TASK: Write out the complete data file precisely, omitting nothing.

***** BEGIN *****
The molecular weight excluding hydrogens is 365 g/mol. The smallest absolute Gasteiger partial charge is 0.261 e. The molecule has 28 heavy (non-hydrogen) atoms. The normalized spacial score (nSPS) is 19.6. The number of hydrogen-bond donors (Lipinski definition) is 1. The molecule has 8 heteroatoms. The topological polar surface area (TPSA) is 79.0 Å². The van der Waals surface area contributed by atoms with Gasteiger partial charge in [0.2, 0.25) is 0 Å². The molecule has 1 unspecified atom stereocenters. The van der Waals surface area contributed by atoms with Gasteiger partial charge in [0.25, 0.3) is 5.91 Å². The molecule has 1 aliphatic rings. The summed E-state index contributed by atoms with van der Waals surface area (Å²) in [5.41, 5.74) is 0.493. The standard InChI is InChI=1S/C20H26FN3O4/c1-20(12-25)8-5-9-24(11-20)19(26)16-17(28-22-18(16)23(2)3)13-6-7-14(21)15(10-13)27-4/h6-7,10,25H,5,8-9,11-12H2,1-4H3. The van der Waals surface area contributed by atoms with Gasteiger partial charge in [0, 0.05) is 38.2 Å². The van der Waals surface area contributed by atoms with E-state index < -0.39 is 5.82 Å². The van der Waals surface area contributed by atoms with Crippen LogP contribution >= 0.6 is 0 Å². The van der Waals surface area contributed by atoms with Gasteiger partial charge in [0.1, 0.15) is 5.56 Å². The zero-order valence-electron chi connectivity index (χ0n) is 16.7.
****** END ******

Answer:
The molecular weight excluding hydrogens is 365 g/mol. The smallest absolute Gasteiger partial charge is 0.261 e. The molecule has 28 heavy (non-hydrogen) atoms. The normalized spacial score (nSPS) is 19.6. The number of hydrogen-bond donors (Lipinski definition) is 1. The molecule has 8 heteroatoms. The topological polar surface area (TPSA) is 79.0 Å². The van der Waals surface area contributed by atoms with Gasteiger partial charge in [0.2, 0.25) is 0 Å². The molecule has 1 unspecified atom stereocenters. The van der Waals surface area contributed by atoms with Gasteiger partial charge in [0.25, 0.3) is 5.91 Å². The molecule has 1 aliphatic rings. The summed E-state index contributed by atoms with van der Waals surface area (Å²) in [5.41, 5.74) is 0.493. The standard InChI is InChI=1S/C20H26FN3O4/c1-20(12-25)8-5-9-24(11-20)19(26)16-17(28-22-18(16)23(2)3)13-6-7-14(21)15(10-13)27-4/h6-7,10,25H,5,8-9,11-12H2,1-4H3. The van der Waals surface area contributed by atoms with Gasteiger partial charge in [0, 0.05) is 38.2 Å². The van der Waals surface area contributed by atoms with E-state index < -0.39 is 5.82 Å². The van der Waals surface area contributed by atoms with Crippen LogP contribution >= 0.6 is 0 Å². The van der Waals surface area contributed by atoms with Gasteiger partial charge in [0.1, 0.15) is 5.56 Å². The zero-order valence-electron chi connectivity index (χ0n) is 16.7.